From there, we added golden light dehydrated malt extract, which is a powder made from malted barley, and brought the liquid, which then becomes known as wort (rhymes with dirt), to a boil. Then we added the hops, a bittering and preservative agent, on a strictly regimented schedule: the Styrian Golding for bittering were added with 45 minutes left in the 60-minute boiling process while the Fuggle hops (which bring stronger flavor and aroma) were tossed in with just 15 minutes remaining.

The next ingredient in beer is arguably the most important: yeast. We opted for the Safale S-04 English-style yeast, as it falls in line with the desired stout characteristics. But before we could add, or pitch, the yeast, we used a wort chiller to take that boiling liquid down to a lukewarm 70 degrees. Then we tossed in the vial of cloudy Saccharomyces and transferred the beer to a five-gallon fermenter.

One of the things that Hammel and Kielborn stressed most about brewing your own beer was sanitation, sanitation, sanitation. Because brewing beer is essentially a series of molecular reactions, even a small microorganism can spoil an otherwise perfect, much-anticipated batch of beer. So washing and sanitizing all of the equipment before and after each process is critical to ensuring a happy brew when it’s drinking day.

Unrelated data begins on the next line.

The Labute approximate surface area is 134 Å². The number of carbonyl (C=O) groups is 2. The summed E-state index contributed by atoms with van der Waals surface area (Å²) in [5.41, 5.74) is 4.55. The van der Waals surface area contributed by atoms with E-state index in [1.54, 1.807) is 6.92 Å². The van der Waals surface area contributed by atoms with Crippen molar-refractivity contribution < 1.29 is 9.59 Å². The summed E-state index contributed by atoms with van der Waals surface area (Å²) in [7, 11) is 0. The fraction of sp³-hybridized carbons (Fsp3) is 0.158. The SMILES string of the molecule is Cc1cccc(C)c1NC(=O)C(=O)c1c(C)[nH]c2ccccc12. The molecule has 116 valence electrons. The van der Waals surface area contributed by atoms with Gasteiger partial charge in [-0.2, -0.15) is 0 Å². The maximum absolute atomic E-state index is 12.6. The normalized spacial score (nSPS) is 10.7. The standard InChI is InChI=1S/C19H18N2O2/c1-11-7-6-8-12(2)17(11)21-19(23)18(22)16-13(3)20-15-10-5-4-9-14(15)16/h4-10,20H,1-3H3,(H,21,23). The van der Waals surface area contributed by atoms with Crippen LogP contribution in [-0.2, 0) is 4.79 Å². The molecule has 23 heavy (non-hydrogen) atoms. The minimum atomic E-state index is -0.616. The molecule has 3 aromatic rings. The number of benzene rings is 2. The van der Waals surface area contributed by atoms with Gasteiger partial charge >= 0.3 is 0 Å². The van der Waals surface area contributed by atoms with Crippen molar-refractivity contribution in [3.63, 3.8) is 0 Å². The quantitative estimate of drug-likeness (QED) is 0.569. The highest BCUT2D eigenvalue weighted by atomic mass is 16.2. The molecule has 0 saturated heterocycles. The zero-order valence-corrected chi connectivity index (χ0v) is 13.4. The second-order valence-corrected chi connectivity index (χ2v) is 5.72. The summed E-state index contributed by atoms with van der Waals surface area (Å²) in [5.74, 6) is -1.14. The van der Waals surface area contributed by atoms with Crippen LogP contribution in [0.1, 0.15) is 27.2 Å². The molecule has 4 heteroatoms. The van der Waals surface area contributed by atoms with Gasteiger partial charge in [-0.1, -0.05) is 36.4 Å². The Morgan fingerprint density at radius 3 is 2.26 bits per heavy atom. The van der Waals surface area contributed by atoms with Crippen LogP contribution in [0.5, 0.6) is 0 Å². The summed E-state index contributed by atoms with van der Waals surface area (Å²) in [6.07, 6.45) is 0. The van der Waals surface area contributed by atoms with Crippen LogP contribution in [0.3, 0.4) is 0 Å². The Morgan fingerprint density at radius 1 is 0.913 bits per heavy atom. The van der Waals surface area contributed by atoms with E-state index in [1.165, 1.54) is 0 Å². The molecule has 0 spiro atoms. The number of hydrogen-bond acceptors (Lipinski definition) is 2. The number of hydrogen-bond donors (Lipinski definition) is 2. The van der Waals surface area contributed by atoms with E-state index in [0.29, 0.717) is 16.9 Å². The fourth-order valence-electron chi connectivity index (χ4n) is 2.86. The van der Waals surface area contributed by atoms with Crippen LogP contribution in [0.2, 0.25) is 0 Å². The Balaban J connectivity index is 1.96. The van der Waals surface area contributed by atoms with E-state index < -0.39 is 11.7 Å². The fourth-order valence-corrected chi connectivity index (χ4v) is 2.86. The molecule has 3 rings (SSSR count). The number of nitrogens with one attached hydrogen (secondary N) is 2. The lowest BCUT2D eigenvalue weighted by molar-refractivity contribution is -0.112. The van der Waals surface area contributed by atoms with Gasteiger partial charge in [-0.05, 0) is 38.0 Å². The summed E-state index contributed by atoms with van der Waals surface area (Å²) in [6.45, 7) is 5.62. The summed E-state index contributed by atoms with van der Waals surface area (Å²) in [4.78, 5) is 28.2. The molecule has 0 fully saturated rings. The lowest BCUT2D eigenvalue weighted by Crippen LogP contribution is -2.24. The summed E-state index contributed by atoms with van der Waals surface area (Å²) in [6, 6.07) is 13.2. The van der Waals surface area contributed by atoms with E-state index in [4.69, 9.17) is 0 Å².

That’s especially true when it comes time to bottle your beer, which is what we did a couple of weeks later. That’s when I checked back in to see how my beer was doing. Yeasty settlement had coagulated in the bottom of the five-gallon bucket, so we used a sanitized tube to siphon the beer out of the original bucket and into the next container.

This is the stage in which I tried perhaps my most adventurous beer to date: the flat and not-yet-finished variety. It tasted like a stout without the overly rich characteristics, and was very, very coffee intensive, which I was told would mellow out over the ensuing weeks of fermentation. 

Home Brew

Next, we measured the beer’s alcohol content. This is a formula that compares the beer’s density to that of water using a unit called gravity. We checked our notes on the original gravity level prior to the yeast being pitched, and then subtracted the final gravity and multiplied it by 131.25.